Ingenious Brewing Is Poised to Fill a Hoppy Void in Houston
Out of all the local brewery responses to the “Who Will Be Houston’s Trillium or Tree House?“ essay, there was one that carried an unexpected air of intrigue, given that it stemmed from a producer that hasn’t even opened yet. Amid the thread of a Facebook post about the article, one commenter innocuously announced the existence of a forthcoming brewery, alongside said brewery’s intention to make regular production of multiple Northeast-Style IPAs a primary focus and citing Trillium and other northeast legends as key influences. The brewery’s name? Ingenious Brewing Co.
Ingenious Brewing is the brainchild of a Houston native, Justin, and his business partner/brewmaster from Philadelphia, Mike, who met seven years ago while Justin was in grad school in Pennsylvania. The two bonded over their shared love of the emerging craft beer scene in New England, including the explosively hoppy beers that made Hill Farmstead and The Alchemist famous. This later led to a love affair with the current kings of the NEIPA, Trillium and Tree House, as well as other hazy heavy hitters like Tired Hands.
As Justin began making plans to move back to Texas for his career, he expressed his surprise to Mike that no local Houston breweries were making beers in the tropical AF, hazy, creamy NEIPA style. Out of this conversation came the inspiration to bring the juice to Houston, and Ingenious Brewing was born. Shortly after this, Mike — whose background includes a decade of home brewing, along with collaborations with several local PA brewers, moved to Houston and began laying the groundwork for what would ultimately lead to the construction of a new brewery just northeast of the city in Humble. While the brewery hasn’t announced the address quite yet — the closing is imminent — all of the equipment is ready to be installed and the vast majority of permits have been approved, and the duo hope to open the brewery’s doors this May.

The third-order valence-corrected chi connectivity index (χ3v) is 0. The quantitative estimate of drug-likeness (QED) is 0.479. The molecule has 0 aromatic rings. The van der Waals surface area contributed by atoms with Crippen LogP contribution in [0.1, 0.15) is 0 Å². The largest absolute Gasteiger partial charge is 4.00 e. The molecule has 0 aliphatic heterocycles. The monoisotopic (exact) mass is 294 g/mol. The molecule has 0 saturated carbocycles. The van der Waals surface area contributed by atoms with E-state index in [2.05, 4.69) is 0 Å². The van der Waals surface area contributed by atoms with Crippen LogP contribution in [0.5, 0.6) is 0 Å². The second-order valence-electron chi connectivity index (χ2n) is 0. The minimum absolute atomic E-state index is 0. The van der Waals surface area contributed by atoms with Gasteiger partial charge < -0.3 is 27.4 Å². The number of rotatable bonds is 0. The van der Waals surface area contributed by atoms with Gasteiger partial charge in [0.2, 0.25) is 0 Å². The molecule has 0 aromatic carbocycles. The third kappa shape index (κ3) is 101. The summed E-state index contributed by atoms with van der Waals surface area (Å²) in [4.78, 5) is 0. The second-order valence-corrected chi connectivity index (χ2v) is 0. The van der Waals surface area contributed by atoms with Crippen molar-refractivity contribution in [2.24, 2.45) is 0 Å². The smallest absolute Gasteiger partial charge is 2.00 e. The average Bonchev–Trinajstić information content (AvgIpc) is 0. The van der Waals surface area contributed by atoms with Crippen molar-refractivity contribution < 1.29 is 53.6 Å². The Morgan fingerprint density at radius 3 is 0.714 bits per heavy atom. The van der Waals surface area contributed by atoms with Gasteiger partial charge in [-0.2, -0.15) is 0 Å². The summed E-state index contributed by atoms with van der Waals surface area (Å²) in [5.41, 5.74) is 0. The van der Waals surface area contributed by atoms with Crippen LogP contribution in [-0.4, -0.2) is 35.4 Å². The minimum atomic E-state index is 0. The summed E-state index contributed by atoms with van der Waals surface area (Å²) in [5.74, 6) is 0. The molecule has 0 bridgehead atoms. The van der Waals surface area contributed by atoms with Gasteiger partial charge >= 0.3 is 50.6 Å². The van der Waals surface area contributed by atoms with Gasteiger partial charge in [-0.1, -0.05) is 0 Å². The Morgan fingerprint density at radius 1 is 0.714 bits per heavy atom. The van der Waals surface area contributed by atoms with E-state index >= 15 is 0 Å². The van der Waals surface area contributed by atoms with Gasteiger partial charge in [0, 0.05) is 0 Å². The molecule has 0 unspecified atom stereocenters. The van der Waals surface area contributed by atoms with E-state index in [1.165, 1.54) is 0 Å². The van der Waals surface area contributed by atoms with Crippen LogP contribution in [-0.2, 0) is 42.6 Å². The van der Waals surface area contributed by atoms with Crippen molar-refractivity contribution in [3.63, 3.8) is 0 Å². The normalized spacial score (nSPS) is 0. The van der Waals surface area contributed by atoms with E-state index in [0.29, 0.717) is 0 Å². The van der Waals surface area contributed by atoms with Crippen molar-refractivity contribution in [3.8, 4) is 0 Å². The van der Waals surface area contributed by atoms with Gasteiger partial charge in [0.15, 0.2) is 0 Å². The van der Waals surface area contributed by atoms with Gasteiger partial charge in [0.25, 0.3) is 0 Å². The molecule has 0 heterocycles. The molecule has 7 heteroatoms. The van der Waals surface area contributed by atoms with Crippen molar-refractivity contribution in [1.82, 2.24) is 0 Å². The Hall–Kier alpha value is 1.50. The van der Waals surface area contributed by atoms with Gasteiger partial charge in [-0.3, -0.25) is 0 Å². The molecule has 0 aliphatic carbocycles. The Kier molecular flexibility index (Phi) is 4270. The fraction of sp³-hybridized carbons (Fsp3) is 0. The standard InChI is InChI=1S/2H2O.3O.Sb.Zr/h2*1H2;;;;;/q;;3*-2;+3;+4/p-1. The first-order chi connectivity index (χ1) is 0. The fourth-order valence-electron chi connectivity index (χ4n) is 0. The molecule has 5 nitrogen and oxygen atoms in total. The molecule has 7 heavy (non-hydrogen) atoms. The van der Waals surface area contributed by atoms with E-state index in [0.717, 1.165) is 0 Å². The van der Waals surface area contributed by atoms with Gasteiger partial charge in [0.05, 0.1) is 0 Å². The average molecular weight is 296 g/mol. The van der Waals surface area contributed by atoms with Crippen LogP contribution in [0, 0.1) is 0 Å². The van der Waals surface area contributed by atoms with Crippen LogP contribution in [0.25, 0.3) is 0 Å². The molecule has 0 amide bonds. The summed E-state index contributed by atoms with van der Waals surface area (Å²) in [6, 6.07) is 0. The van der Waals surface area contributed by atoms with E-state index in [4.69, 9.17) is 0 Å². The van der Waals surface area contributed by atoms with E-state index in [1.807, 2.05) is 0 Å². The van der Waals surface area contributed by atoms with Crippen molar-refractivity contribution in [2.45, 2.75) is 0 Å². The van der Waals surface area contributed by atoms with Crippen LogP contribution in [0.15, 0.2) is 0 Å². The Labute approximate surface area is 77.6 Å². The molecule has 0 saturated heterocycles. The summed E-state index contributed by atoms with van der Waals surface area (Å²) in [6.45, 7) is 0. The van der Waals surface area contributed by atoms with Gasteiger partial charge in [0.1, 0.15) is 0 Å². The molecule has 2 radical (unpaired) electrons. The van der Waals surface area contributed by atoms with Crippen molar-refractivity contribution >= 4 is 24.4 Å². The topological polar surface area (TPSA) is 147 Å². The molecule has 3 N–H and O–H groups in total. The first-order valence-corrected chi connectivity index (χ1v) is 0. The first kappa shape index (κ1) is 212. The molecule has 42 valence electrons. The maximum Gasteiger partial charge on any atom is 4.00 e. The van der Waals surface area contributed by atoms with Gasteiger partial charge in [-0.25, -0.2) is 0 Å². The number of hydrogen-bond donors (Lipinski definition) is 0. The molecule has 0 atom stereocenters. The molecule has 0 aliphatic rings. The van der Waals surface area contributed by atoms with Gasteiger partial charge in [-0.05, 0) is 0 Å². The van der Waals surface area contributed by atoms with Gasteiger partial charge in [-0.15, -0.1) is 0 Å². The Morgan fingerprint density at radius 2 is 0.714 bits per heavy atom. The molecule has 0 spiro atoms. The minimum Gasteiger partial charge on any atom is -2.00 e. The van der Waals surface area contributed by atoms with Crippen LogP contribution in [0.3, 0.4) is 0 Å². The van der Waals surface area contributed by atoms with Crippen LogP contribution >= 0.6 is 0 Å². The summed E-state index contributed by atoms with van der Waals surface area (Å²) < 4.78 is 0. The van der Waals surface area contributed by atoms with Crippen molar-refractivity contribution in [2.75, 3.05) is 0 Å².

I recently had the privilege of getting to try a handful of Ingenious’s test batches, and while I am concerned about setting unreasonable expectations, I will say this: if you are an insatiable hop-requiring animal with a severe case of lupulin lust and a fan of the double dry-hopped turbid juice that’s being produced in New England and the greater New York area, I don’t think you’ll be disappointed by what Ingenious intends to bring to the table.
I tasted four(!) different NEIPAs, each of which boasted distinctive fruit-forward flavor profiles that showcased the soft, creamy body and mouthfeel the style is known for. Humble Galaxy is — you guessed it — a 6.5% ABV Galaxy-drenched IPA fermented with Conan yeast. The 6.5% ABV Northeast Houston IPA is something of a hybrid, with generous helpings of Simcoe providing a robust West Coast-Style pine flavor profile (supported by El Dorado for good measure) while retaining the Northeast-Style pillowy body. Breaking things up was an absolute beast of an Imperial Stout, the sublime Barrel-Aged Ice Cream Sundae. Brewed with cacao nibs and strawberries, it was shockingly smooth and easy to drink for a stout checking in at 15% ABV.
And lastly we had what Justin expects will be their flagship, a double dry-hopped beaut called Hop Delivery System, a 6.4% ABV IPA brewed with monstrous amounts of Citra, Galaxy and El Dorado, and a Citra Dry-Hopped Hop Delivery System (both fermented with style vanguard London Ale III). If you’ve read me previously you know I am gaga for Citra-hopped beers (Double Dry-Hopped Fort Point and Julius are my two desert island brews), and while both HDS IPAs were excellent, I enjoyed the regular Hop Delivery System the most, as the interplay of the three hop varietals presented an overwhelmingly tropical flavor and an added layer of complexity.
While there is still a ways to go, I feel comfortable saying that Houstonians are going to be in for a treat once Ingenious is up and running, and their eventual plans to start canning 4-packs of 16-oz tallboys to be sold on-premise only to ensure the freshest possible consumption should be music to NEIPA lovers’ ears.